July 15, 2024

BitMEX Pleads Guilty to Bank Secrecy Act Violations, Faces DOJ Scrutiny : UPDATED


BitMEX, the Seychelles-based cryptocurrency exchange, has pleaded guilty to violating the Bank Secrecy Act (BSA), according to an announcement by the U.S. Department of Justice (DOJ) on Wednesday. Court documents reveal that BitMEX willfully neglected to establish adequate know-your-customer (KYC) and anti-money laundering (AML) programs between September 2015 and September 2020.

During this period, the Commodity Futures Trading Commission (CFTC) charged BitMEX with offering illicit crypto derivative trading services to U.S. customers. Concurrently, the DOJ charged four of the exchange’s employees with violating the BSA. The DOJ alleges that until September 2020, BitMEX allowed customers to trade cryptocurrency anonymously without providing any identifying information. The exchange marketed itself as a platform where retail customers could trade without real-name verification, thereby attracting money laundering and sanctions violations.

BitMEX’s founders and first employee admitted in federal court in 2022 that the company operated in the U.S. without a meaningful AML program, as required by federal law. U.S. Attorney Damian Williams emphasized the gravity of the situation in a DOJ press release: “As a result, BitMEX opened itself up as a vehicle for large-scale money laundering and sanctions evasion schemes, posing a serious threat to the integrity of the financial system. Today’s guilty plea indicates again the need for cryptocurrency companies to comply with U.S. law if they take advantage of the U.S. market.”

Interestingly, the charges against BitMEX’s co-founders Arthur Hayes, Samuel Reed, Benjamin Delo, and its first employee, Gregory Dwyer, mirror those the exchange itself pleaded guilty to. These executives also previously pleaded guilty. The DOJ’s action raises questions about why the four executives were not charged alongside BitMEX. Historically, the DOJ pursues former executives if wrongdoing is unveiled, which brings into question the consistency of regulatory enforcement in the crypto space.

In 2022 BitMEX’s planned acquisition of Bankhaus von der Heydt, a 268-year-old German private bank, fell through. The deal was subject to approval by the German financial regulator BaFin, might have necessitated compliance with KYC and AML laws, potentially influencing the acquisition’s collapse.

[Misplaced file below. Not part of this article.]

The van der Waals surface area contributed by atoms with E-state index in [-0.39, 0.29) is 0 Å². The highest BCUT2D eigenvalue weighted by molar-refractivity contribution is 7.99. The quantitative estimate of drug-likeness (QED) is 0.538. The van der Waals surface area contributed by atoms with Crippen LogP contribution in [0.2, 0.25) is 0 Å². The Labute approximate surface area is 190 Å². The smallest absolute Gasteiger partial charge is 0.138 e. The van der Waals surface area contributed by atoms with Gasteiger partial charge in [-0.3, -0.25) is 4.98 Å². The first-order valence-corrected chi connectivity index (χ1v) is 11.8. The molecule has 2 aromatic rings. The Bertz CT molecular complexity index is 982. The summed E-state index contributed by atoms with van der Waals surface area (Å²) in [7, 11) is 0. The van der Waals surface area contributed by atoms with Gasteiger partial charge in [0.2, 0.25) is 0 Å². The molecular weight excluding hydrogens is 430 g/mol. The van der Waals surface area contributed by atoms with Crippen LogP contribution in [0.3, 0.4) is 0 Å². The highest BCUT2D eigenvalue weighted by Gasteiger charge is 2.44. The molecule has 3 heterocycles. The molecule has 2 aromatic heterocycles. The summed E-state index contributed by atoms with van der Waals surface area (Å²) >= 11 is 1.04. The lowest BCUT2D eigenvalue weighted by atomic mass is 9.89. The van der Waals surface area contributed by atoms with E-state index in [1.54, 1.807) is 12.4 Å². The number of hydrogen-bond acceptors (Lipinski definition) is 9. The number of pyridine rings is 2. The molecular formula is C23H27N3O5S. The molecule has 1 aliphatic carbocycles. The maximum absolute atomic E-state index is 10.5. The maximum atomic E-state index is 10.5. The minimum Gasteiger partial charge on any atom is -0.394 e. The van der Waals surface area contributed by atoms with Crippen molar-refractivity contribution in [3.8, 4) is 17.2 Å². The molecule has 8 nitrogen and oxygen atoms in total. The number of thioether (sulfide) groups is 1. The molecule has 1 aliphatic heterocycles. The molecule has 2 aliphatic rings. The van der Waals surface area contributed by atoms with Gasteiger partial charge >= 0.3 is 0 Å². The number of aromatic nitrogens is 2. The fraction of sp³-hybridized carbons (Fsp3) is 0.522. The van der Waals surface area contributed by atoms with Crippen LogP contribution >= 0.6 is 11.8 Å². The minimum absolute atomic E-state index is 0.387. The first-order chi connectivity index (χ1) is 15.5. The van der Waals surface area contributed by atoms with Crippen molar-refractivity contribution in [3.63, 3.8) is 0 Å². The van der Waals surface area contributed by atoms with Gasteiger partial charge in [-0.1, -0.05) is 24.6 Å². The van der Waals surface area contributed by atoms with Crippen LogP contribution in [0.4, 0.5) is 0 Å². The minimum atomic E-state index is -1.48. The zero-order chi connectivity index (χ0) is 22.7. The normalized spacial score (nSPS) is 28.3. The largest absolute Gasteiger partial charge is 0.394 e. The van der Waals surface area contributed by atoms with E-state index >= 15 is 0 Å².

Adding to the legal troubles, BitMEX also pleaded guilty to making false statements to an unnamed international bank. The company and its executives misled the bank to open an account for Shine Effort Inc. Limited, a shell company ultimately controlled by Delo, with BitMEX as the beneficial owner. So this saga may not be over just yet. (refer to update below)

This case underscores the importance of robust compliance measures in the cryptocurrency industry. The BitMEX case serves as a stark reminder that even leading platforms must comply with regulatory standards to foster a trustworthy and secure crypto ecosystem.

Richard Wells
Financial Desk


**UPDATE 7.11.24  13:31**

We never want to furnish information that may be misleading or false, my opinions and views are my own but based on information presented to me, in this case BitMEX contacted me to provide some clarification so that accurate information is presented to the public and I appreciate them doing do, here is the additional information: 

It seems as though BitMEX has accepted the Bank Secrecy Act charge, which only refers to “violating the Bank Secrecy Act by willfully failing to establish, implement, and maintain an adequate anti-money laundering (“AML”) program.”

For additional clarification please refer to their blog for the full official statement,  https://blog.bitmex.com/message-from-bitmex/ 

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